The Courier News from Blytheville, Arkansas on May 2, 1950 · Page 20
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The Courier News from Blytheville, Arkansas · Page 20

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Blytheville, Arkansas
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Tuesday, May 2, 1950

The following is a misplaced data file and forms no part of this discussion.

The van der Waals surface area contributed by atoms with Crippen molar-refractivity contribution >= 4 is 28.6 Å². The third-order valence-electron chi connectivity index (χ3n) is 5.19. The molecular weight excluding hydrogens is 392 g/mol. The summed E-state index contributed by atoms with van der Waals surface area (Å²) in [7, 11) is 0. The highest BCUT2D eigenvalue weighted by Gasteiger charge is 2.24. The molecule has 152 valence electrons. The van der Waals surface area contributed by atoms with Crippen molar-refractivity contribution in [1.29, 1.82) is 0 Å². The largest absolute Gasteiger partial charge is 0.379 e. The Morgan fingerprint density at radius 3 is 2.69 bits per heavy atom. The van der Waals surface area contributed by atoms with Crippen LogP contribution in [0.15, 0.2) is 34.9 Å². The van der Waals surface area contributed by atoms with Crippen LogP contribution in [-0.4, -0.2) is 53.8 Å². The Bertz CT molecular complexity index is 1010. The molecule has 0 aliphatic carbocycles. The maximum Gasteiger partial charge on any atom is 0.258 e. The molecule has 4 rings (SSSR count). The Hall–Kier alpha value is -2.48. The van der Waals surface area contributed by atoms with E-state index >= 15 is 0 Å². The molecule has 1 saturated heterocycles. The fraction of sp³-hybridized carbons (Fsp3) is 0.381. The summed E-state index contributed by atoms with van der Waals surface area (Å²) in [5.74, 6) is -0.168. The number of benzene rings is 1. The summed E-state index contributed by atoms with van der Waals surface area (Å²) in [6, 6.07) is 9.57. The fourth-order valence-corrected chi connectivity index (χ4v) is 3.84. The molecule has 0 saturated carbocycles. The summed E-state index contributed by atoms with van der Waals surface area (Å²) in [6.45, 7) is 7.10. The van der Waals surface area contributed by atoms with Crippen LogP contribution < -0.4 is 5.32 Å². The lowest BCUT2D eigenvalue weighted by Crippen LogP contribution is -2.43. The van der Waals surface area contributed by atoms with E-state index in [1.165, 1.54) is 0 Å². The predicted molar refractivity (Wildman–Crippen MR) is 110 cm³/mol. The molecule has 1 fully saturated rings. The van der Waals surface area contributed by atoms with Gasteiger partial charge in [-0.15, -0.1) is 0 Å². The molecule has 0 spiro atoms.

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PAGE EIGHT, SECTKJIC f (ARK.) COURIER NEWS "UESDAY, MAY 2, 195Q BLYTHEVILLE COURIER NEWS THE COURIER NTW8 OO. H. W. HAINES, Publisher HARRY A. HAINES, Aalstant Publisher A. A. FREDRICKSON, Associate. Editor PAUL D HUMAN, AdverlUlAf Uuu«er Sol* National Advertising Representative*: W«lltc« Wllmer Co, New York, Chlc*«a Detroit AtltnU, Memphti. Entered M Kami class milter it the pc*t- tttta* »t Blythevllle, Arksuua*, under »et o< Con, October 8. nil. Member of The Associated Presi SUBSCRIPTION BATES: By carrier In the city ol Blythevlllt or unj •uburtwn town where carrier service U main- Utned, 20c per week, or 85c per month. By mall, within i radius o[ 50 miles H.OO pel w«r 12 00 tor stx months, H.OO for three months; br mall outside 60 mile icne, »10.W> per jeu payable In advance. Meditations Do not err, my beloved brelhren—.Jamw 1:16. » • • The fact Is that sin is the most unmanly thine In God's world. Yon never were made for sin and selfishness. You were made for love and obedience. —J. G. Holland. Barbs On the level, folks, the county sheriffs won't stand for fast driving. Or on the hills, either! • * • Beware of ho< tips on the market, advises a broker. 1'oll're likely to be left out In the cold. The only trouble with a kiss in the dark Is that it's liable to show in the light. Jack Frost Is still havlnr his nipt 4 the rtst of us staggering. and keep- An Illinois man said he turned robber because h> lost his health. He now 1« conlined to hi« room for eight yearj. our eaugc greatly. Borne men in Congress and th« government itself agrw with th« press on this. One think the press can do on Us own. It can show a more grown-up approach to the getting of today's most vital news. The issues are too important to be made the subject of school- boyish competition among reporters to *ee who'll be first. That's all right for fires and trials, but it doesn't fit a time when world conflagrations can grow from the spreading of inaccurate and Incomplete information. The Winner and Champion Think Twice, Boys Security Policy, Attacked By Press, Poses Problems A magazine editor addressing the American Society of Newspaper Editors contends the Atomic Energy Commission is pursuing a policy of secrecy that amounts to censorship of the press and is retarding vital scientific progress. Almo'st at the same time .a Washington diplomatic correspondent calls attention to the conflict between govern- ipent/officials and reporters over 1 what i information about foreign affairs should ' properly be made public. ' Examine first the government's view 1 of the problem. In atomic energy or j anywhere else that touches military de- j fense, it is legitimately concerned over 1 security. '.; In foreign relations, the belief is that our officials must have the right of private discussion and negotiation both among themselves and with other governments; public knowledge of the deliberations can handicap them seriously. There is also an attitude in the State Department and other quarters that the press is too frequently irresponsible with secret information, that it is more interested in being first in print with any story than in being right and wisely cautious with the real story. From the reporter's side the notion Is growing that^ government is exaggerating its need for privacy. He sties 'these dangers in the trend: An agency of government which is walled off from the public gaze and from possible controversy does not have the necessary guidance of public opinion. It moves ahead in isolation, badly out of contact with the people it is serving. Many questions which arc actually issues of basic public policy are being decided by officials in the secret stage of negotiations, with Congress and the public compelled either to accept nn accomplished fact or to repudiate the executive branch on the basis of inadequate information. Such issues definitely belong in the public arena. Any officials who try to keep them out of it are depriving the people of their rightful role in a democracy. The time to discuss a fundamental shift in national policy is before—not after—it is made. The security problem is admittedly delicate in an age when military and scientific progress so often are closely intertwined. There's no doubt science is suffering from the limitations of secrecy; the free interchange of ideas is interrupted. To some extent, of course, this can't be helped. Rut our key defense men probably have been too gingerly in their handling of such information. A more liberal altitude toward its release to the public wouldn't be likely to damage The Brotherhood of Locomotive En- ginemen and Firemen has called a strike among several western and midwestcm railroads and on divisions of certain eastern lines. The union wants an extra fireman on diesel locomotives. Both the National Railway Mediation Board and a special presidential fact- finding board have rejected the union's demand as unwise and unnecessary. It clearly fits a familiar tendency among the railroad brotherhoods toward "feather-bedding"—loading the lines with unneeded personnel. In flouting the findings of two boards, the union is behaving shortsightedly from its own and the railroads' standpoint. The public is not likely to take kindly to union maneuvers devoted to a goal apparently so completely without merit. Nor would the hard-pressed railroads be better able to compete with planes and trucks if they had to bear the added burden. Views of Others Cart Before the Horse On the basis of what is now known about the Interstate operations of commercialized gambling, « case can be made for the rederal Communication* commission's proposed ban on lh« transmission of bets, odds and prices paid on sporting events. Certainly, It is a much more workable proposal than ths one made to the Senate's Mc- yarland subcommittee by Attorney General Mc- Orath. That proposal has a loophole big enough for almost anything to get through. Any attempt to enforce It wuuld ftlnwst surely become an tnormous and expensive travesty. But why .should any bill be considered just now? Much mart about the problem such legislation may help to solve will be known after th» Kefauver Investigation of interstate crime. And Congress has not yet agreed on the committee to conduct that investigation. So why put th« cart before the horse? T« the McGrath proposal perhaps being used u a device to-head off th« Kefauver Investigation? Is somebody in a hurry to get a law onto the books? Is somebody eager to do this to be able to tell Senator Kefauver and his supporters that their investigation is not needed, that things already have been taken care of by legislation? We rather doubt that Chairman Wayne Coy of the FCC would have suggested his bill at this time had he not felt it necessary to counter the McGrath measure. It makes sense lhat he should try to avoid having his agency saddled with an almost Impossible policing Job. And It is logical that, to this end. he should bring up * more promising alternative. But this matter Is too complex to be settled with the shotgun speed with which some members of th« McFarland subcommittee apparently want to get it out of the way. This group will perform a far greater public service If it will stand aside for the Kefauver study. With all the information to be expected from auch a probe, a sensible decision ought to be possible. It ought, for example, to be possible to draw » sharper line between news which Is legitimate and that which serves only the commercialized gambling gentry. Also, it ought to be much more clear how federal authority can best be employed to support local efforts to stomp out the racketeering and gangsterism which accompany commercialized gambling. So we say again that Attorney General Mc- Gralh's proposal Is worthless, and lhat Mr. Coy's Is premature. First, let us have the facts; and then let us act in the light of the facts. —ST. LOUIS POST-DISPATCH So They Say Nation s Eyes Focus On Election in Florida By James V. Fowler MIAMI, Fla., May 2. (>T>—The Nation's eyes were focused on Florida today as nn expected 600,000 Democrats nominate their candidate for the United States Senate. The May 2 Democratic primaries —which assures victory In the No- ' Peter Edson's Washington Column — Battle Looming over Revision Of U. S. Social Security System ( First of a scrTes on proposed changes in U.S. social security.) WASHINGTON — (NBA) — The long Chrysler strike—climaxing over three years ot labor disputes in coal, slcel, auto and other Industries for pension and welfare plans—focuses attention on the coming Senate battle over revision of the U. S. social security system. It may not be generally realized, but In the background there has been n basic qucs- Uon of whether to EPSON continue the present, 15-year-old, contributory social security system at all. Under this system, both employer and employe pay a tax to finance the benefits. There have been some queer political and economic alliances In this struggle. An extreme right wing group—principally big business employers—has seemed to favor substitution of a flat, government pension scheme lor the present contributory system. The explanation for this stand is fairly simple. Labor unions have been demanding — and getting — contracts \vhtch provide that employers shall pay, out of pocket, the difference between government social security old age and survivors Insurance benefit, 1 ; of around $25 month, and a figure o£ $100 to $125 a month. Employers want to get off this hook. Small companies say they can't afford to pay this differential without tremendously Increasing their costs. Their solution has been to have the whole pension burden shoved off on the federal government. Call Flat Pension "Shortsighted" Social security officials and welfare workers argue that this may prove to be a shortsighted policy Their reasoning Is that, a flat government pension would eventually mean that every person of 65 or over be put on government reUet. Funds tor paying government pension* for all would have to come from annual appropriations by Congress. In this status, these appropriations would-be subject to downward pressures by congressional advocates ol economy. The result might be less social security for all. The position of some of the labor] union leaders in this struggle is curious. By collective bargaining and by strikes, the CIO unions in particular have been forcing employers *o grant pensions over and above social security benefits. What these unions really want, they say, are higher government social security benefits. Not being able to get thr.se benefits from Congress, they say they are forced to get them from employers. But their real purpose here Is said to be to See EDISON Pa^e 18 Section Two Th« DOCTOR SAYS By Edwin P. Jordan, M. I). Wrillen /or NBA Service People who live In clUes und follow scdenlaiy occupations are the ones most likely to complain of sleeping badly. Most insomnia Is caused by Inability to throw off worries and cares ol the day time. The person who starts thinking of the office within a few minutes of turning off the light at night Is likely to develop chronic sleeplessness. The longer this goes on the worse it gc(s. Many people who complain of insomnia sleep better than they think they do. They may be wakeful for short periods two or three times during the night, but really get all Uie sleep they need. Often they make things worse by worrying about not sleeping. This is unnecessary, as most people can get nearly as much rest for the bodily functions by lying Quietly and relaxing in hed as they would if they were actually asleep. With worry as the principa cause of insomnia, its managemen' Is apparent. Before going to bed some occupation which takes the person's attention a'way. from the usual worries is desirable. This may take the form of reading som book to one's self, or aloud, prefer ably one which is rather dull. Oth er people may relax better If the; do hand work of some kind. The choice of pre-bedtlme occu patton should be made Indivlduall on the basis of personal likes an complete removal from the menla activity which is the major sourc of worry. Sometimes warm mil Just before going to bed is relaxin Most people can help by tralnln themselves to relax their muscles . Drills Are Decelvlm Unfortunately a great number people who complain of sleepless ness try various drugs. This ten dency to use drugs as an ald_l getting to sleep Is unwise. sleep-producing drugs Th havft the plac. but mast of them ar» habit forming If taken over long periods and after a while they do not even produce the sleep which Is desired. Drugs are a poor substitute for healthy living. Most people living in cities have at one time or another suffered from a certain amount of difficulty in sleeping. The !act that this difficulty is not present constantly with most of us shows that ordinary insomnia is not dangerous. It causes a lot of annoyance and interferes with a feeling of well-being and efficiency but no one ever dies merely by missing a. few hours sleep. vember general elections in this predominantly Democratic state- will conclude one of the most bitterly waged battles In Florida's turbulent political history. Senator Claude Pepper of .Tal- hassce, a veteran of 14 years In upper chamber, and youthful ep. George A. Smathers of Miami re the principals. ' Bui basic political phtlosophclj' iore than personalities are the fac- rs which have stirred an iuipre-)ft | odented interest among Florida'^ 000,000 eligible voters and the rest the nation. Pepper, one of the state's mast ontrovcrsial political figures, has ampaigued a.s an advocate of more edcral financing, broader public crvices, Increased old age asslsl- nce and a national health pro•am. He repeatedly has linked imself with the late Franklin D. toosevelt and the "New Deal" and abels himself as one of President 'ru man's staunchcst "Fair Deal" upporters, ' Smathers, a Marine Corps com* >at veteran who Ls serving his sec* nd term as n Con^Ve.-isman. tidvo- atos less deficit spending and mora ree enterprise. • Truman Silent In two vUlts to the state during he campaign. President Truman ha.5 not Indicated his choice of the .wo candidates. The campaign has been a slug- est of charges, counter charges and words with no holds barred. In the course n{ the him*. Smathers has attempted to link his opponent with Communist - front organizations, climaxing his assertion.* with quotations from speeches lie said his opponent made before 24 pink-tinted organizations. Pepper. In turn, has branded th« 3«-year-o!d Congressman as beinj an "errand . boy" for the fabuloj|j| Dil Pont Interests and other wfi corporations and has consistently asserted Smathers talked Republicanism. Bmalhers has called pepper s puppet of the powerful labor organizations. told of the CIO and AFT/s $250.000 expenditure on Pepper's behalf, and said It was labor's n!m to turn over the state's 100.000 Negro vote in a bloc to Pepper. . Even brasher charges have filled the airwaves and the columm of daily newspapers. But to the voters who have been IN HOLLYWOOD Bjr Creklne Johnson NEA Staff Correxponijrnt The vital nature of manganese in the production of steel makes It necessary lhat a large strategic stockpile be obtained.—James Boyd, director or Bureau of Mines. Our race, onr people arc suffering today hardship without precedent in history.—Generalissimo Chiang Kai-shek. The economic situation Is marvelous It's wonderful to be in a country with women At Ihe head of H.—U. S. Minister to Luxembourg Perte Mesta. reporting on that country. » • « No one likes to be spattered with mud.—Prof. Owen Lattimore of Johns Koiiklns University. * » * I personally believe we are taking chances In the submarine field.. .Cm. DwiEht D. Eisenhower, HOLLYWOOD (NBA) — Behind the Screen: Alice Faye ts ready to be lured back to the screen. The days ot her ho-hmmiiing to the crook ot Darryl Zanuch's finger are over. She whispered her new attitude to me at the Tropics: "Now that the kids are growing up, I'd like to do pictures again. If the studio would put something like 'Alexander's Ragtime Band' together, say with the same cast. I'd be very Interested. But so far nothing has come tip and Betty (Gra- blc) has been getting all the good thiURS." Alice's swan song at 20th Century-Fox was a straight drama. "Fallen Ansel." with Linda Darnell and Dana Andrews. "That scared me away." Alice confessed. "What they did to me in the cutting room! I was the fallen angel, all right." Montsinmri-y Clitl ran have the flllc of Hollywood's No. 1 bachelor as far as Scoll Brady is concerned. Scott mistook me for Mr. Anthon) and confided: "I can't wait until I'm off the bachelor list." The beauty giving Scott about a rose-covered cotlage with garbage disposal unit is Dorolhj Malone. "As long as I'm numbe one anything In Dorothy's eyes I'm happv." Scott beamed. Wnn't Be Rushed Paul Douglas and Jan Sterling say they positively will not be mar ricd until December. . . . Isn' MC-M planning an Ezio Piun-Vi Damone lather-and-son opera sto ry? » » » Fox" Is building up Tommy Cook's role as the Filipino qucrrlUa to almost equal importance lo Ty Power '.i starring art in "Amcrc.in Guerrilla in the Philippines." in order to quirt the upronr of Ihe Philippines government over the script? Brian Dontevy clipped one of those already-lied bow tfc.s to his collar and $aid his role in "The Macnificcnt Heel" Is the first offbeat character he's had since "The Great McGinty' nine years aco. "It's off-beat," Brian explained with R grin, "became I've cot a cirl," The icirl is XJI'j nf-w French pastry. Ann Vernon. Rrian was donnhip an alrr.nly- (Icrt hnw because he's never mastered the Irirk of lyinjr one. 1 su?- jrestrd he should remarry and let lite little woman lie 'cm. lomralic troubles? Kirk Douglas' sister, Marion, Is etllng a divorce in Tucson, Ariz. . . Greta Garbo and George Schleo, who go everywhere together, ice,cp telling their cronies not to be- leve the rcmanc buzzes. They Insist he's her business manager. Managing what? * • • Burl Lancaster is mulling over ft ;tory idea about a Tnmmany poll lira n who goes to England and gets ill mixed up with Parliament. It will be a venture of Burt's own Norma Prod, and will be shot In London. ... A new young director it MOM was n.sked what he would direct next. "The plum of the year, 1 no replied, "The main title on 'Quo Vadis.' We have a two-week shoot- ncr schedule and a six-figure budget," Magnified Tate Papa-in-law Conrad Hilton Lsn" poing to give Elizabeth Taylor one of his plush hotels for a wedding orcscnt, I listened to him tell Miller how reports keep getting- back to him that he's going to have the Waldorf wrapped in eel lophane and tied with pink ribbon- Tor Liz. "Oh Cnnrart, that's t\t\vne, screamed Ann. Ann .thinks Conrad's a -Jrean boat and that young Nick's-'erribl; handsome, but she hasn't any no lion of becoming Elizabeth's step mother-in-Jaw. She fold me: "I'i coins; out with all my rtSffcrcn beaux and I love them all." OeMille's bis discovery ot year asro. Judith Allen, is back in low for a movie career. Shn spent ei^ years in New York radio. . . . \Vi lard Parker draws a rich playbo role In "The Bedside Manner/' which Barbara Hale is a lady doc lor. "I'm the kind-of guy who cal her up and says, 'Conic on ove honey, my back hurts,'" WiUar tipped me, , * • • Larry IMrk.s and Belty Garro have postponed start of their inde pendent movie, "Stakeout," wnt Julv to *ive them time for Par Sec HOLLYWOOD on Page Section Two • JACOBY GN BRIDGE Rj Oswald .lacony Wrllicn for NEA Service No Trump Bid May arguing about a bridge hand." rites J.B.T., of Chicago, "so we're :Ing very polite to each other icse days, please tell us who's hi and who's wrong in this hand, hen maybe we can go back A4S VQ108 • 872 *K985 2 U a 1 • — South 1 V 3V Pass 4 K Q 9 5 VK5 • 1095* 41074 N Wt Dealer V AJ96J *KQJ + AQJ Both vuL 2 i ,- * A87« 2 V743 » A64 + 03 West North Eist Pass 1 4 Pass Pass 4 V Pass Pass T5 Yeor* Ago Today A daughter was born Monday afternoon to Mr- and Mrs. Coady Eaton 623 Park St. 'Hie baby, who weighed seven and half pounds, has not yet been named. Mr. and Mrs. Homer Lucius are (he parents of a daughter, their first child, born Saturday night, at their home in the Ekron community. Miss Bcttye Brand, of Egypt, Miss., fs the guest of her daughter. Mrs. .!. R. Evans and family, on Ash St. Mrs. Wyatt Henley ts visiting her brother in Willow Springs, Mo. She motored up with Mrs. Raymond Forrester Tuesday and will return tomorrow. C. A. Cunningham has as his guest his brother, Bert Cunningham, of Arkadelphia, Ark., who will be here until Sunday. subjected to this unprecedented barrage of words and printed matter. these have been Jnst interesting' sidelights In a word-war which bolls down to a test in basic political philosophies. The .interest created during the campaign is expected to bring out 600.000 ot the state's 1,070,510 eligible voters. Of .-this total, 105.420 are Negroes compared with the 69,C qualified Negro voters in the ty's primary election two years ago? Few Will Predict Outcome Yet. with an unprecedented Interest few persons. If any, are will- Ing to predict the outcome. . Old time political observers say there never has been n. closer race- in Florida. \ Most ftgree the victory marein !• not likely to exceed 20,000 votes. From a national standpoint, lt-5 the first clear test of national gov- rnmenl policy. Nationally circulated columnists and " magazhu'j have devoted much space to the Florida Senatorial election. More than n dozen out-of-state political reporters have covered the final phases of the campaign. They point out that F'lorida Is made up of people from virtually tfvery state In the union and that no state represents a more diversified cross section of the country. Several have written: "As Florida's Senatorial election goes, so goes the nation." If so. the nation will find out where It Is going politically tonight. He i-brcd b.ick. "Are you k,d-' Lead to O Come ding?" Or don't you remember hisl "My wise and i wouldn't dream bickering good-naturedly. "As you can see, four hearts Is ;ot a very good contract. West ipcned a spade, and East took the ace. A club return forced me to inesse, and West won. West re- ,ry a finesse in trumps in the urned a club, and nou- l had to ittempt to make the contract. "Tht finesse lost, of course. This enabled West to lead another club, which Bast ruffed. Down two tricks, since I had to lose a diamond eventually. "Friend ,vife said I shouldn't bid so much. I said she ought to pass three hearts, which I would lave made, who is right?" I'm happy to say that both were wrong. The husband was right to lot. but he shouldn't have bid three hearts. When 'he did bid three hearts, his wife was right to bid four hearts. The best rebld with the South hand is not three hearts but two no trump. Such a bid says: "I have a strong hand which will probably be enough for game if you have about one and a half honor tricks. (I may get by with even less, if you have scattered picture, cards In three or four suits.) I have strength in the unbld suits and have neither a very long nor very short suit." North would naturally raise to three trump, and that contract would be made without any trouble. This would not be merely a matter of luck, since thtcc no trump would be a very logical contract. The Important point Is that you don't have to rebid a suit merely because it Is long enough and strong enough to be reblddable. If you bid your suit lirst and no trump later on, your partner can make a choice. If yor never bid anything but your suit, vour partner has no way of knovvlns that no trump is i logical possibility. On Broadway Answer to Previous Puzzle HORIZONTAL 1,5 Depicted star of radio and Broadway 12 Ceremonies H Transferee 15 Bit 16 Crimean battle sile, 1855 18 Practice 19 Biochemical enzyme 20 Phrygian lunar god 21 Mountains (ab.) 22 Railway (ab.) 24 Anatolian goddess 25 Nautical term 2 Affected manners 3 Enunciated 4 Suffix 5 Qualified to vote 6 Phratry 7 Female kangaroo 8 French island 9 Carnal 10 Experiment 11 Borderj 13 Symbol for strontium $7 Unit ol quantity of electricity 23 Affirmative reply 24 Pronoun husband 21 Eagerness tor 25Gudrun'_» action ' v 30 Bushy clumps 31 From 32Light (ab.) 33 Bonds 35 Devotees 38 Hostelries 39 Artificial language 40 Psalm (ab.) 41 Over 43 Least bit (coll.) 46 Shade tree 40 Babylonian deily 50 Steps 52 Asiatic deor 53 Surfeited 55 He Is a distinguished 57 Braids 58 Italian community VERTICAL 1 Malaysian'. 26 Great deal (coll.) 28 British crown colony 2 9 Headland 33 Upset 34 Intercalates 36 Company of performers 37 Therefore 41 Caustic 42 Great expert (slang) 43 Reprove 4* Flyers 45 Measurs 47 Plunder 48 Simple 60 Foot of thai fine (iaw) 51 Symbol for) samarium , 54 Lone Scout i (ab.) 56 Symbol for' cerium